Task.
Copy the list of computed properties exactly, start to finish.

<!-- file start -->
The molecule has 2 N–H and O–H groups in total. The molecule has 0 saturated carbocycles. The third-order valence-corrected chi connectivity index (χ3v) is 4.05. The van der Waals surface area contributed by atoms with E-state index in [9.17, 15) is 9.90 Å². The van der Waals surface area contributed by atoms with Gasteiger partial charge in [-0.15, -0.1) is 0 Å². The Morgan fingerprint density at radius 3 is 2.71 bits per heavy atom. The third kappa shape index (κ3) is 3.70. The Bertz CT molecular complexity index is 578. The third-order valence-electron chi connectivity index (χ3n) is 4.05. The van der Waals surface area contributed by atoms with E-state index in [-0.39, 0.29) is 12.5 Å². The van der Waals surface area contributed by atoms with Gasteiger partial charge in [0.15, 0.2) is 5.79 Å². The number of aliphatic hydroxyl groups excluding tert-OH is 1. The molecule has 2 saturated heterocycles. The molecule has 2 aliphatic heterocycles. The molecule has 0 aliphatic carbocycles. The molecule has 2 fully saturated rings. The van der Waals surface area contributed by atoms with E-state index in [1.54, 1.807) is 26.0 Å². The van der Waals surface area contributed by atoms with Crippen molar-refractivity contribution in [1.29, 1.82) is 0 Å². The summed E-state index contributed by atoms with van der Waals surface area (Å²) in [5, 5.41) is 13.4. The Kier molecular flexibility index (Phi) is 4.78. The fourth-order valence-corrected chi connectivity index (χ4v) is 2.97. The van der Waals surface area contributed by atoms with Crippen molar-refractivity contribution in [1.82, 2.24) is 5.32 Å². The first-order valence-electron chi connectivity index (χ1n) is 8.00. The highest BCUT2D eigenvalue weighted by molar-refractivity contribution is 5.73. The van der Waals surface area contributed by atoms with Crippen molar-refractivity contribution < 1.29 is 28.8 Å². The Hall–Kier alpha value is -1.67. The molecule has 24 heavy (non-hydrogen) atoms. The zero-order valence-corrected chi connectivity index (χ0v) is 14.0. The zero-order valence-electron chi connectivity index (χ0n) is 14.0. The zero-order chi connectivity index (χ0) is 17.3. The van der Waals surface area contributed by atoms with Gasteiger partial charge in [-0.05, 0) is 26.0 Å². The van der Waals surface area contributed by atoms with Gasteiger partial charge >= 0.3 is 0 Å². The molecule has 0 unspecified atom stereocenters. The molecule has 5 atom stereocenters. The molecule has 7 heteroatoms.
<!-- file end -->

The molecule has 2 N–H and O–H groups in total. The molecule has 0 saturated carbocycles. The third-order valence-corrected chi connectivity index (χ3v) is 4.05. The van der Waals surface area contributed by atoms with E-state index in [9.17, 15) is 9.90 Å². The van der Waals surface area contributed by atoms with Gasteiger partial charge in [-0.15, -0.1) is 0 Å². The Morgan fingerprint density at radius 3 is 2.71 bits per heavy atom. The third kappa shape index (κ3) is 3.70. The Bertz CT molecular complexity index is 578. The third-order valence-electron chi connectivity index (χ3n) is 4.05. The van der Waals surface area contributed by atoms with E-state index in [-0.39, 0.29) is 12.5 Å². The van der Waals surface area contributed by atoms with Gasteiger partial charge in [0.15, 0.2) is 5.79 Å². The number of aliphatic hydroxyl groups excluding tert-OH is 1. The molecule has 2 saturated heterocycles. The molecule has 2 aliphatic heterocycles. The molecule has 0 aliphatic carbocycles. The molecule has 2 fully saturated rings. The van der Waals surface area contributed by atoms with E-state index in [1.54, 1.807) is 26.0 Å². The van der Waals surface area contributed by atoms with Crippen molar-refractivity contribution in [1.29, 1.82) is 0 Å². The summed E-state index contributed by atoms with van der Waals surface area (Å²) in [5, 5.41) is 13.4. The Kier molecular flexibility index (Phi) is 4.78. The fourth-order valence-corrected chi connectivity index (χ4v) is 2.97. The van der Waals surface area contributed by atoms with Crippen molar-refractivity contribution in [1.82, 2.24) is 5.32 Å². The first-order valence-electron chi connectivity index (χ1n) is 8.00. The highest BCUT2D eigenvalue weighted by molar-refractivity contribution is 5.73. The van der Waals surface area contributed by atoms with Crippen molar-refractivity contribution < 1.29 is 28.8 Å². The Hall–Kier alpha value is -1.67. The molecule has 24 heavy (non-hydrogen) atoms. The zero-order valence-corrected chi connectivity index (χ0v) is 14.0. The zero-order valence-electron chi connectivity index (χ0n) is 14.0. The zero-order chi connectivity index (χ0) is 17.3. The van der Waals surface area contributed by atoms with Gasteiger partial charge in [-0.05, 0) is 26.0 Å². The van der Waals surface area contributed by atoms with Gasteiger partial charge >= 0.3 is 0 Å². The molecule has 0 unspecified atom stereocenters. The molecule has 5 atom stereocenters. The molecule has 7 heteroatoms.